Numbers 19 describes an unusual ritual, to be performed in cases of impurity resulting from contact with a corpse, requiring a red cow (Hebr. pārâ, whose usual translation “heifer” is probably too precise; cf. Gen. 15.9; 1 Sam. 16.2). Remarkable aspects of the passage include that it specifies not only the sex but the color of the animal, that the whole animal be burned, and that participants in the act of purification are themselves rendered ritually impure (see Purity, Ritual). The ashes of the sacrifice are mixed with running (literally, “living”) water to produce a substance called mê niddâ.

Hyam Maccoby has interpreted these puzzling aspects of the ritual by focusing on the term mê niddâ. Usually the phrase is translated “water for cleansing” (NRSV), but it can also be rendered “water of separation.” The word niddâ is also used for a menstruating woman, “separate” from normal spheres of activity because her physical state demonstrates her participation in the divine process of giving life. Similarly, contact with the equally sacred power of death also separates individuals from the community. The red cow ritual uses “waters of separation” to counteract the effects of such contact. The substance is a symbolic substitute for blood, the sign of life. The requirement that the sacrifice be both red and female suggests that it represents the blood of potential life, of menstruation or birth. Like the divine, it is inherently powerful, and can therefore have a different effect on those who prepare it and those who receive it.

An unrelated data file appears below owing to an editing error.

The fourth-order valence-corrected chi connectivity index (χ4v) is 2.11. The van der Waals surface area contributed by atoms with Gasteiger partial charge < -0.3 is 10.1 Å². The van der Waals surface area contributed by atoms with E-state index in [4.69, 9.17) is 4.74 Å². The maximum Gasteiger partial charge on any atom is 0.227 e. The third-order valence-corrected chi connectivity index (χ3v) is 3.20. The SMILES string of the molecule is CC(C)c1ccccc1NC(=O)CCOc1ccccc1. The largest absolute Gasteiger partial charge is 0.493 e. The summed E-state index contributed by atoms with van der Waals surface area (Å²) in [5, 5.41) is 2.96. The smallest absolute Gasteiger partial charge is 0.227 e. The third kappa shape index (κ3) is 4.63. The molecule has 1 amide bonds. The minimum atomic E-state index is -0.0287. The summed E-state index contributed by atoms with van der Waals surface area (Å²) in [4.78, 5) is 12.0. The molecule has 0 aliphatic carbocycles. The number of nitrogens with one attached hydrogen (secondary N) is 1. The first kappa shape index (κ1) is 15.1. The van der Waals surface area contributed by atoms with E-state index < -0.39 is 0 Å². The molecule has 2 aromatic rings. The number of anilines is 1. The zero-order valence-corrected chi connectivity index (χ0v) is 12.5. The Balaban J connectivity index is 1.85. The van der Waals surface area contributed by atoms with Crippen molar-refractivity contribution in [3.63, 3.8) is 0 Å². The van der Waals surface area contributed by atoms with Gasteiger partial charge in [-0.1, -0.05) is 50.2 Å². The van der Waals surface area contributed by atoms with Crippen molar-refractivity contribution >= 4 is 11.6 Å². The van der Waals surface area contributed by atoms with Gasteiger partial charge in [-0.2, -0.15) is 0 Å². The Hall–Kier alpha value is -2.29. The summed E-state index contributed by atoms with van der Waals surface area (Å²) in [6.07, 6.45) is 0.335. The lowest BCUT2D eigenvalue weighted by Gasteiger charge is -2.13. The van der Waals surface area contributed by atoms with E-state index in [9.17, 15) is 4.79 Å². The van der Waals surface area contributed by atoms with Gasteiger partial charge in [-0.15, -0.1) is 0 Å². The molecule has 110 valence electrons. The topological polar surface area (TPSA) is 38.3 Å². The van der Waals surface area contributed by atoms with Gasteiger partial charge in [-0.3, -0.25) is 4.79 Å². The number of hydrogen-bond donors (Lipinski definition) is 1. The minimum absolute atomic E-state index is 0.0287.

Other scholars have connected the ritual with a cult of the dead (cf. Homer, Odyssey 11.23–50; see Afterlife and Immortality, article on Ancient Israel; Israel, Religion of). The tractate Para of the Mishnah is devoted to the ritual described in Leviticus 19.

Drorah O'Donnell Setel